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Page:The Works of Lord Byron (ed. Coleridge, Prothero) - Volume 3.djvu/545

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Each flower the dews have lightly wet,
And in the sky the stars are met,
And on the wave is deeper blue,
And on the leaf a browner hue,10
And in the heaven that clear obscure,
So softly dark, and darkly pure,
Which follows the decline of day,
As twilight melts beneath the moon away.[1]


But it is not to list to the waterfall[2]

That Parisina leaves her hall,

    make public his justification, seeing that the transaction could not be kept secret, he ordered the narrative to be drawn out upon paper, and sent it to all the courts of Italy.

    "On receiving this advice, the Doge of Venice, Francesco Foscari, gave orders, but without publishing his reasons, that stop should be put to the preparations for a tournament, which, under the auspices of the Marquis, and at the expense of the city of Padua, was about to take place, in the square of St. Mark, in order to celebrate his advancement to the ducal chair.

    "The Marquis, in addition to what he had already done, from some unaccountable burst of vengeance, commanded that as many of the married women as were well known to him to be faithless, like his Parisina, should, like her, be beheaded. Amongst others, Barberina, or, as some call her, Laodamia Romei, wife of the court judge, underwent this sentence, at the usual place of execution; that is to say, in the quarter of St. Giacomo, opposite the present fortress, beyond St. Paul's. It cannot be told how strange appeared this proceeding in a prince, who, considering his own disposition, should, as it seemed, have been in such cases most indulgent. Some, however, there were who did not fail to commend him." [Memorie per la Storia di Ferrara, Raccolte da Antonio Frizzi, 1793, iii. 408-410. See, too, Celebri Famiglie Italiane, by Conte Pompeo Litta, 1832, Fasc. xxvi. Part III. vol. ii.]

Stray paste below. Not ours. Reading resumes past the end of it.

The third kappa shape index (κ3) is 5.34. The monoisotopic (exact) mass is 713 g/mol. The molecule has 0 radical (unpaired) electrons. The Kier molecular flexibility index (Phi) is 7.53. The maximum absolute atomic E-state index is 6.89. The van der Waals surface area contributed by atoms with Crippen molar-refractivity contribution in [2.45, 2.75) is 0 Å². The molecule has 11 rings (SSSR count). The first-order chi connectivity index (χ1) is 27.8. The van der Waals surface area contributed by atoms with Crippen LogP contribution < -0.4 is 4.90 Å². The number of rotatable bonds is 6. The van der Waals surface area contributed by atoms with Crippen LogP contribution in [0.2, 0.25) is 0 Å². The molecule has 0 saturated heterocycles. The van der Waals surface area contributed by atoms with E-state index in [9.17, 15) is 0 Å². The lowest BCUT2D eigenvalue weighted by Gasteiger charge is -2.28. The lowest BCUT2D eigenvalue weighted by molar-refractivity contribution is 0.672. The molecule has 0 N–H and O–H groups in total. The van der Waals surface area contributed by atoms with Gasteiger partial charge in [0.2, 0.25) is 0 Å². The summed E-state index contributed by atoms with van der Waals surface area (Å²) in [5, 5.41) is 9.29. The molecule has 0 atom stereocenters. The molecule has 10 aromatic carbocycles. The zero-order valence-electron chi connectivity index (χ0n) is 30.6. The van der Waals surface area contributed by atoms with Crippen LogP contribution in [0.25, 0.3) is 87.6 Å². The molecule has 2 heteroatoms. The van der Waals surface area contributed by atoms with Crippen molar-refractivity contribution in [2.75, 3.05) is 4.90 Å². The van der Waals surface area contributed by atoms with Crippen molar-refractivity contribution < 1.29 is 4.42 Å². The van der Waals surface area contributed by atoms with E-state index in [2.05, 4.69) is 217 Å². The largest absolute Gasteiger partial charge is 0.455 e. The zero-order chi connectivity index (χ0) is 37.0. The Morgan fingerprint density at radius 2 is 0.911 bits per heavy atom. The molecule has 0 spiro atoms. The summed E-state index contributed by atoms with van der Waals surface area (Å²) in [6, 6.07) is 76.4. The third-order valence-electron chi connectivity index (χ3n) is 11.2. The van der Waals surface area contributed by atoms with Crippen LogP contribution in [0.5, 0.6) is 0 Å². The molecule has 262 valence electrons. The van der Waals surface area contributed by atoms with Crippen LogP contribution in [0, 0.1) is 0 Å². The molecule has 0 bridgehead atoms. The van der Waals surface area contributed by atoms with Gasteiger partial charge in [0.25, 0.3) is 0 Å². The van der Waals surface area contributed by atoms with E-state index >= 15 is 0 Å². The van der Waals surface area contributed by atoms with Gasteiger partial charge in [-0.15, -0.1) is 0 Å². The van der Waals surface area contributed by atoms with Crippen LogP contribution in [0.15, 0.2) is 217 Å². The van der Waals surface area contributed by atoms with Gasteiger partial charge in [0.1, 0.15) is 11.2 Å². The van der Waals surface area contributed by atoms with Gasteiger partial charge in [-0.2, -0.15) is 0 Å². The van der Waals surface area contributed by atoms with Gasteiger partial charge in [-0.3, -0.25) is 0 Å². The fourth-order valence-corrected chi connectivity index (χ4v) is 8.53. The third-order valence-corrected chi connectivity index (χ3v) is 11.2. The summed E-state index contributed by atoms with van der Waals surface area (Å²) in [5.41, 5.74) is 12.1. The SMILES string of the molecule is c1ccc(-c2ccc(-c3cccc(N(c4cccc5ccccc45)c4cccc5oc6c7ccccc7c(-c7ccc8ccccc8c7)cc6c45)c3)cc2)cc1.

1. The lines contained in this section were printed as set to music
  2. Francisca walks in the shadow of night,
    But it is not to gaze on the heavenly light—
    But if she sits in her garden bower,
    'Tis not for the sake of its blowing flower

    [Nathan, 1815, 1829.]